Mark Twain once said that history does not repeat itself, but it often rhymes. In the hurricanes of 2017, we heard echoes of what Virgin Islands residents experienced 150 years earlier in October 1867.
Following a major hurricane that year, VI President Sir Arthur Carlos Henry Rumbold reported that the storm had created “winter in the tropics” — a description that could also apply to the stripped trees and withered vegetation across the islands after Hurricane Irma struck in 2017 (see my Nov. 24 Beacon commentary “VI’s political history reviewed”).
Back then, there were price gougers and greedy twisters, too. Sir Arthur complained that “exorbitant charges [were] being demanded” to ship relief distributions of food and supplies, while some people who had suffered less than others duped clergymen and other officials into giving them “weekly tickets of relief for food, and clothing.” There was less than £50 in the treasury because the annual house tax, which was due to be paid, could not be collected.
The 1867 storm lasted from 11 a.m. to 3 p.m., but was strongest from noon to 3 p.m., destroying two-thirds of the islands’ “miserable tenements” and killing over five percent of Road Town’s population, according to Sir Arthur. The hospital, the pier, the schoolhouse and the doctor’s house were ruined, and the rectory was badly damaged.
The poorhouse was also destroyed, so Sir Arthur moved the prisoners to the “Fireproof” store, which had been built to withstand fires like those that ravaged Main Street after the Cattle Tax Riots in 1853. Sir Arthur had used its upper floor as his office, and he housed the paupers temporarily with the police in the gaol. The cells had been overcrowded, so their doors were then left open for healthier ventilation. Sir Arthur and his family took refuge there as well since Government House had become uninhabitable after losing its roof.
Two gangs cleaned the streets, burned the offal, and cleared away the remains of ruined houses while returning others that had been blown yards away to their original foundation. The church and Wesleyan chapel were cleared out, and sails were erected over the remaining walls so that divine services could be held.
Sir Arthur wrote that he wanted to send to St. Thomas for supplies, but all the local sloops and canoes were either destroyed or severely damaged. The tremendous waves that swept in had ruined nearly all the small store of flour in the town. All the population of 7,000 needed help, although the southerly islands had largely escaped the storm.
The Royal Navy came to the Virgin Islands’ rescue then, too. Captain Vesey on HMS Doris received an appeal for help while at St. John’s, Antigua, at 9 a.m. on Nov. 2. Stephen J. Hill, the governor-in-chief of the Leeward Islands, gave him a copy of Sir Arthur’s letter, which expressed fears that without immediate help the impoverished community would starve to death. Mr. Hill arranged for corn, meal and other provisions to be sent to Tortola.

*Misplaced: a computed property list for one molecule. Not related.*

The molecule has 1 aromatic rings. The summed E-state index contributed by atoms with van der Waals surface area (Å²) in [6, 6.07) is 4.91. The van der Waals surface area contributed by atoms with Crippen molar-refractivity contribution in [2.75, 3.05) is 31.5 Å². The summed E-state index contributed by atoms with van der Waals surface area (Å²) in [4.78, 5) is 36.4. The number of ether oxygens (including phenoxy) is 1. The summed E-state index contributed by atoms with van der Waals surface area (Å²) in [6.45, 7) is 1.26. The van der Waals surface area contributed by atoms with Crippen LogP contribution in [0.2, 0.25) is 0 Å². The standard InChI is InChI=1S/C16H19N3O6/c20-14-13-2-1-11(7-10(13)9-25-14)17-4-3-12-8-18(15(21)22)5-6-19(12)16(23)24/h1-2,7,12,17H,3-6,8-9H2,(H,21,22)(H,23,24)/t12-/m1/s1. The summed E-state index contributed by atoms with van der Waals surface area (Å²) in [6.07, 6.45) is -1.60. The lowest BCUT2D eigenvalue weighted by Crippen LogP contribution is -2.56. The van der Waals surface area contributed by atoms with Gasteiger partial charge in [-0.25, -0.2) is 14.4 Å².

Mr. Vesey left St. John’s at once “under steam and sail.” By the next morning, he had anchored in Road Harbour. He gave Sir Arthur £250 from public funds, some provisions and a complete set of studding sails to protect the women and children. They would be safe from starvation until help arrived from Antigua and other places, but he asked Sir Arthur to get some supplies to the outlying islands, which had no means of communicating their wants.
Then Mr. Vesey went to St. Thomas to buy some plank and shingles for housing materials. He took receipts for the money and stores he’d supplied with public funds, but he wouldn’t ask for repayment locally as the inhabitants were utterly ruined and the place destroyed. He trusted that his superiors in London would approve of his actions to keep the whole population from starvation. They were British subjects.
The British consul in St. Thomas had sent 20 barrels of flour to Tortola. He reportedly told Mr. Vesey that if the boats picked up on the reefs were used to provide help to the outlying islands, nobody need starve.
Mr. Vesey promised to visit everywhere he could and to “punish wreckers and plunderers without ceremony.”
He said that the hurricane had hit on Oct. 29, after the season was usually over, as “the first full moon in October was on the 13th.” But it was the fourth hurricane — or indication of one — during that “peculiar season,” he reported.
However — just as we were swamped by Maria as we struggled to recover from Irma — the 1867 hurricane was followed by an earthquake and tsunami on Nov. 18.
An eyewitness observed that at the first shock the earth opened and spewed water upwards. That severe vertical shock lasted nearly 15 minutes. High waves rolled backwards, then rose another five feet before rushing along the street and seashore at nearly 12 knots, completely inundating the flat part of Tortola, according to reports.
For 24 hours, there were shocks every five minutes or so — sometimes three in five minutes — and for more than three weeks yet more shocks occurred within every 24 hours. There was a sulphury stench everywhere.